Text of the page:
Category Archives: Blog

“It’s a Fine Line” – Myth vs Reality

Every now and then somebody trots out a phrase like, “It’s a fine line between madness and sanity” (or words to that effect). It makes me cringe a little every time I hear it.

This version of “It’s a Fine Line” paints an unrealistic and unkind picture. It creates an impression that anyone who is “sane” (whatever that is) could, in a random moment, cross a line and become “insane” (whatever that is). It also creates an impression that jumping back across the line should be just as quick, just as fateful. This version of “It’s a Fine Line” is a dopey dichotomy – it divides humans into two tribes. It creates an illusion that you can only be one thing or the other, but could not be a bit of both or somewhere in-between.

Rubbish. It’s a myth.

finelinemyth

There is not a fine line to cross. There is a fine line that we all slide along – first one way, then the other.

When it comes to mental health all of us travel somewhere along a fine line that connects the extremities of “very well” to “very unwell”. We all are on the same line; we are not all on the same section of the line at the same time.

finelinereality

If we are lucky we will spend most of the time somewhere along the continuum between the middle and the “very well (thanks)” point at the end. 100% “sane” (whatever that is) is not achievable. If it is achievable, it’s not achievable 100% of the time. Even the Dalai Lama would have bad days.

Nelson Mendela seemed better put together than most of us (in a healthy-mind-kind-of-way, that is). Was Nelson Mandela 100% sane 100% of the time? Nope. None of the heroes of humanity and none of us ordinary peeps are 100% sane 100% of the time. We are not statues on Easter Island. We are human. We all change. We are all affected by what we experience. We all have good days and days.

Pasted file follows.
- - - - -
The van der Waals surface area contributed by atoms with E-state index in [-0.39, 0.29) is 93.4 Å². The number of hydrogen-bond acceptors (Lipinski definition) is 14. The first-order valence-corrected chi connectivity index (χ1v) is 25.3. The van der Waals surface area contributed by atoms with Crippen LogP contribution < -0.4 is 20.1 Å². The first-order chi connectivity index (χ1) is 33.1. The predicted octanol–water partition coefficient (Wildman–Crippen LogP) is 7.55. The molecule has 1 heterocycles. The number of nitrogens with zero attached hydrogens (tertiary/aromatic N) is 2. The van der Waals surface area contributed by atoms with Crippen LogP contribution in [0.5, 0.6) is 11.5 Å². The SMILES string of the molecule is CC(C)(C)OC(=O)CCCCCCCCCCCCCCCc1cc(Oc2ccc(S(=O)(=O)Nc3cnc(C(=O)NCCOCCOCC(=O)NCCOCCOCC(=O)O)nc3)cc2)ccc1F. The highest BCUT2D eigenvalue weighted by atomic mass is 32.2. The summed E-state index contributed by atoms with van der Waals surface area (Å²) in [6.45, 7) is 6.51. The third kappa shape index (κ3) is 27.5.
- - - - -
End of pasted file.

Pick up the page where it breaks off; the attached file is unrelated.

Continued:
I have worked with people who have been really unwell psychiatrically. People who have experienced “3D” in a not-so-good way. That is, these 3 Ds:
1. Dysregulated emotions
2. Disordered thoughts
3. Disturbed perception
When this combination happens people are prone to experiencing psychosis (ie: loss of contact with reality). I have not kept count of the people I’ve worked with who have experienced psychosis – certainly hundreds, probably thousands. However, I’ve never met someone who is 100% “insane” (whatever that is) 100% of the time.

People who experience mental illness are on the same line as everyone else. On occasions they spend some time closer to the difficult “very unwell at the moment” end of the mental health continuum than they would like. They are not statues on Easter Island. They are human. They all change. They are all affected by what they experience. They all have good days and days.

Of course, these things are true of us all. Don’t believe me? Try substituting “they” with “we” in the paragraph above.

The “It’s a Fine Line” Myth divides us. The “It’s a Fine Line” Reality is much different, much better.

There is a fine line. It does not separate us, it connects us.

We are all sliding along the same fine line.

finelinereality

End

Thanks for reading this far. As always, your comments are welcome below.

Short URL: http://meta4RN.com/fineline

Paul McNamara, 1st October 2014

A Blog About A Blog About Suicide

I’m going to keep this short.

On the eve of the second anniversary of the meta4RN.com blog we (guest writer Stevie Jacobs and I) have finally released her powerful, gutsy post “These words have been in my head and they needed to come out (a blog post about suicide).” I thought by opening up meta4RN.com to occasional guest posts I would save myself some time and effort. Ha! Stevie’s post has had the longest, most difficult gestation of all of the posts on this blog.

Why? It’s not because of Stevie’s writing – she writes very well – It’s because of the content.